The Auphonic multitrack algorithms have been in Private Beta since May 2014 and after a long development process and many refinements, we are releasing them to the general public today!
UPDATE: More recent information about our multitrack algorithms can be found here!

Audio statistics of an Auphonic production with multiple tracks.
Music segments are displayed in red and the speakers in gray.

About Auphonic Multitrack

The Auphonic Multitrack Algorithms use multiple input audio tracks in one production: speech tracks recorded from multiple microphones, music tracks, remote speakers via phone, skype, etc. Auphonic processes all tracks individually as well as combined and creates the final mixdown automatically.

Using the knowledge from signals of all tracks allows us to produce much better results compared to our singletrack version:
  • The Multitrack Adaptive Leveler knows exactly which speaker is active in which track and can therefore produce a balanced loudness between tracks. Dynamic range compression is applied to speech only – music segments are kept as natural as possible.
  • Noise profiles are extracted in individual tracks for automatic Multitrack Noise and Hum Reduction.
Furthermore we added two new, multitrack-only, audio algorithms:
  • Adaptive Noise Gate / Expander:
    If audio is recorded with multiple microphones and all signals are mixed, the noise of all tracks will add up as well. The Adaptive Noise Gate decreases the volume of segments where a speaker is inactive, but does not change segments where a speaker is active. This results in much less noise in the final mixdown.
  • Crossgate:
    If one records multiple people with multiple microphones in one room, the voice of speaker 1 will also be recorded in the microphone of speaker 2. This crosstalk (spill), a reverb or echo-like effect, can be removed by the Crossgate, because we know exactly when and in which track a speaker is active.

More information about our multitrack algorithms can be found in our previous blog post and in the audio examples below. As there are so many more details, we will write further in-depth blog posts about them in future.

Audio Examples

It is always difficult to explain audio algorithms, therefore we created some audio examples with detailed annotations about what is happening where. Please click through the waveforms to see the annotations (written above the waveform) and compare files!
(If the examples are not working for you, open them in a recent Chrome or Firefox browser)

  1. The first audio example consists of three speech and one music track from Operation Planlos. It demonstrates how the Multitrack Adaptive Leveler adjusts the loudness between speakers and music segments. Disturbing noises from inactive tracks are removed by the Adaptive Noise Gate.

    Open Audio Example 1

  2. Now an audio example with two female and one male speech track from the Podcast. The Adaptive Noise Gate is able to remove most of the background noises from other tracks, the rest is eliminated by our Noise Reduction algorithms.

    Open Audio Example 2

  3. The next example consists of one music, one male speech and two female speech tracks from Bits Of Berlin and demonstrates the combination of all algorithms. The first segment in the music track (the intro) is classified as foreground, the second segment (at the end) as background music and therefore automatically gets a lower level during the mixdown.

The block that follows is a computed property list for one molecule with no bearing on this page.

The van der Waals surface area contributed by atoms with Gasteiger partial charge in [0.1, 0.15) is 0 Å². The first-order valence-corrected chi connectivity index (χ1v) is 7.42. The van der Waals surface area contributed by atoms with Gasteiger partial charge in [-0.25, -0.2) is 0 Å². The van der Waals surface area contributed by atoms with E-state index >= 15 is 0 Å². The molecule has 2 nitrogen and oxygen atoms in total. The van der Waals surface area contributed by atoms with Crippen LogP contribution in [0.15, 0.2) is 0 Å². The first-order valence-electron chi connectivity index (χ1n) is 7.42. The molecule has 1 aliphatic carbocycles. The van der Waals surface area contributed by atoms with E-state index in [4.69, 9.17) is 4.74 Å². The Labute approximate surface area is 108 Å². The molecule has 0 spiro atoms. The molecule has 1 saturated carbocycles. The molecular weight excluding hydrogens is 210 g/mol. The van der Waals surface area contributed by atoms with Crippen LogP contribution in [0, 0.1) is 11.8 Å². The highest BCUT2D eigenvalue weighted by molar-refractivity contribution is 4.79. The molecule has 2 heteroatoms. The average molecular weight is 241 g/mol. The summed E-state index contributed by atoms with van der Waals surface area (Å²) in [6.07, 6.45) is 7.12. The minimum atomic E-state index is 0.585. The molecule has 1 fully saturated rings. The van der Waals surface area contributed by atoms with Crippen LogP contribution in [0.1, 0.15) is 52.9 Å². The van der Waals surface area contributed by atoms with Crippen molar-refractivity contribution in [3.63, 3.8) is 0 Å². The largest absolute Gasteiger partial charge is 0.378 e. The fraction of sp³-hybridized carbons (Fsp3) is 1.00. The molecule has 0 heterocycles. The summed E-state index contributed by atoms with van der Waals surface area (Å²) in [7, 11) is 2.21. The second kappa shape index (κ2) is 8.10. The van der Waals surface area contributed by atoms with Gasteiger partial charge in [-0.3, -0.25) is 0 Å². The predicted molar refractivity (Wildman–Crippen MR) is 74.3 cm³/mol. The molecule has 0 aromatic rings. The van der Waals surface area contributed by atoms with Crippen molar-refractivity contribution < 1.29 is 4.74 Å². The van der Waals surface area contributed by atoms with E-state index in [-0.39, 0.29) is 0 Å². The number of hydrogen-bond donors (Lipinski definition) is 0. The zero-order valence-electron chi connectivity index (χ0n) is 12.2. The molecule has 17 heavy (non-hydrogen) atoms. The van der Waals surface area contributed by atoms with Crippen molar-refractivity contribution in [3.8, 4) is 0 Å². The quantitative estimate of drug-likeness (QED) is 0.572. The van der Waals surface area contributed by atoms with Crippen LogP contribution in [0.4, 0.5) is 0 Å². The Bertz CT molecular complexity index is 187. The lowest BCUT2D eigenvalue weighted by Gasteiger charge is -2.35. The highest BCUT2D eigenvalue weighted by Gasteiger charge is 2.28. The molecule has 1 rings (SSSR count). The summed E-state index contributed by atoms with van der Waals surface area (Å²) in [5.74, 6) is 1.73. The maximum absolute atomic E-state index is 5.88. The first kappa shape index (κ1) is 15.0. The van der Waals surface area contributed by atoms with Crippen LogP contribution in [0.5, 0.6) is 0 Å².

Open Audio Example 3

  4. In the last example, recorded in a very reverberant room at a conference by Das Sendezentrum, it is possible to hear the crosstalk (spill) between the three active microphones and how the Crossgate is able to decrease ambience and reverb.

    Open Audio Example 4

Background, Foreground Tracks and Automatic Ducking

The parameter Fore/Background controls, if a track should be in foreground, in background or ducked:

Use Ducking to automatically reduce the level of this track if speakers in other tracks are active. This is useful for intros/outros or for music, which should be softer if someone is speaking.

If Fore/Background is set to Auto, Auphonic automatically decides which parts of your track should be in foreground or background:
  • Speech tracks will always be in foreground.
  • In music tracks, all segments (e.g. songs, intros, etc.) are classified as background or foreground segments (see screenshot above) and are mixed to the production accordingly.

The automatic fore/background classification will work most of the time.
However, in special productions, like a very complex background music, a background speech track, or if you do the ducking manually in your audio editor, you can force the track to be in foreground or in background.

Practical Tips

  • Please try to put all speakers into a separate track and music parts into another track as well! Music segments are classified as background or foreground segments (see Fore/Background) and are mixed to your production accordingly.
  • We do not change the stereo panorama of your individual tracks – please adjust it in your audio editor before the upload – mono tracks are mixed in centered. However, we might add an additional parameter for panning in future.
  • If you want to keep the ambience of your recordings, try to deactive the Adaptive Noise Gate or Crossgate.
  • See also our Multitrack Best Practice!

For Paying Users

UPDATE: The Auphonic multitrack algorithms are now free for short productions up to 20min! The Auphonic multitrack algorithms are now released for paying users only, because they need much more processing time on our servers and they are more complicated to use .
However, feel free to try these algorithms and if you don't like the results, just use the refund button to get your credits back!

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